Professor Ángel Lobo Rodrigo, from the Department of Basic Legal Disciplines of the University of La Laguna (ULL), addressed the “Competencies of Public Administrations in the face of threats in the coastal zone due to climate change.” During his speech, he explained the complexity of the administrative procedures for carrying out works in the maritime space and the need to clarify the powers of the different administrations to adapt coastal urban areas to climate change. Lobo Rodrigo focused on practical scenarios for flood risk management in Garachico, offering legal perspectives on proposed solutions.    

Next, Javier López Lara, Head of the Climate Risks, Adaptation and Resilience Group at IH Cantabria, presented the “Flexible adaptation plans against the risk of coastal flooding.” López Lara examined rigid adaptation strategies and proposed a flexible adaptation strategic framework that supports local and regional managers in making decisions based on acceptable risk levels and the implementation of continuous monitoring and follow-up measures, through the active social participation.    

Laura Comes Aguilar, technical coordinator of the LIFE Garachico project at TRAGSA, presented the “Strategic Flexible Adaptation Framework for flood-prone urban coastal areas”, presenting the MEAF developed in the project, designed to manage flood risks in coastal urban areas. In his speech, he highlighted “the urgent need to have effective adaptation strategies in the face of coastal flooding due to climate change in the Macaronesian region.” The project, he explained, “will generate tools and apply effective measures to anticipate, prepare and mitigate damage caused by floods, increasing the resilience of coastal communities.” In addition, he stressed the importance of “collaboration between multiple stakeholders” to face the challenge of flooding suffered by the island territories.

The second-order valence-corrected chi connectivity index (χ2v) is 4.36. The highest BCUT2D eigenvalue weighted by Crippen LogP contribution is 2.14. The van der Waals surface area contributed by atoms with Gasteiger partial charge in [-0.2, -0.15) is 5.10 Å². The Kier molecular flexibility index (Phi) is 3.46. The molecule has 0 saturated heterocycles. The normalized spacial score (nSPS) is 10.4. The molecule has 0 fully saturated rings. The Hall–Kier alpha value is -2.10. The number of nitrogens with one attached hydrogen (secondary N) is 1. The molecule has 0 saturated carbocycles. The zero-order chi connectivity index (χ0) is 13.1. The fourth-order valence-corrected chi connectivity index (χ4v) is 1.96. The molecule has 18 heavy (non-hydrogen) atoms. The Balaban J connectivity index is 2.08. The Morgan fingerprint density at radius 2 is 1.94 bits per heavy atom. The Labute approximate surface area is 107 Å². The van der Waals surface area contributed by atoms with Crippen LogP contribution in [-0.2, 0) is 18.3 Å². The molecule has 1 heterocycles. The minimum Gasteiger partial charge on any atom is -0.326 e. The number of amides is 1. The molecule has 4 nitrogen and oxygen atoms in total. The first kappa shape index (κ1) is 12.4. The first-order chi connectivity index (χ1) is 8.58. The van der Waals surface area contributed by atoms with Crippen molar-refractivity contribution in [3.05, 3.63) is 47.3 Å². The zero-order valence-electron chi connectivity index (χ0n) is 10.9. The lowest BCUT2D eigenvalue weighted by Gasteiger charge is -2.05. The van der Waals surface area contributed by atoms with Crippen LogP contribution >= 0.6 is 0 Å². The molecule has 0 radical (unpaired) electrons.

The session continued with a focus on “Social perception and resilience of populations in coastal areas in the face of climate change”, presented by Josué Gutiérrez Barroso, professor of the Department of Sociology and Anthropology, Sociology area and Carla González Cruz, social anthropologist and researcher at the University of La Laguna. In their interventions they highlighted the importance of active community participation and the combination of quantitative and qualitative approaches to understand and improve the resilience of coastal communities. They also highlighted the need for strategies based on solid scientific knowledge to ensure effectiveness in intervention with different social groups.    

A pioneering project that focuses on adaptation to climate change 

The LIFE Garachico project was launched in 2021, with 55% co-financing from the European Commission's LIFE program.    

In 2024, the project is focused on validating the calibration of the early warning system for predicting flood events, drafting action protocols to respond to adverse meteorological phenomena and installing a series of measures to reduce the possible havoc caused by floods, such as the lowering of the road, the adaptation of the parking areas and the installation of anti-impact benches that reduce the energy and damage that the waves cause.    

In addition, we will work in coordination with the General Directorate of Security and Emergencies and the CECOES to reduce action and response times once there is a flood risk alert.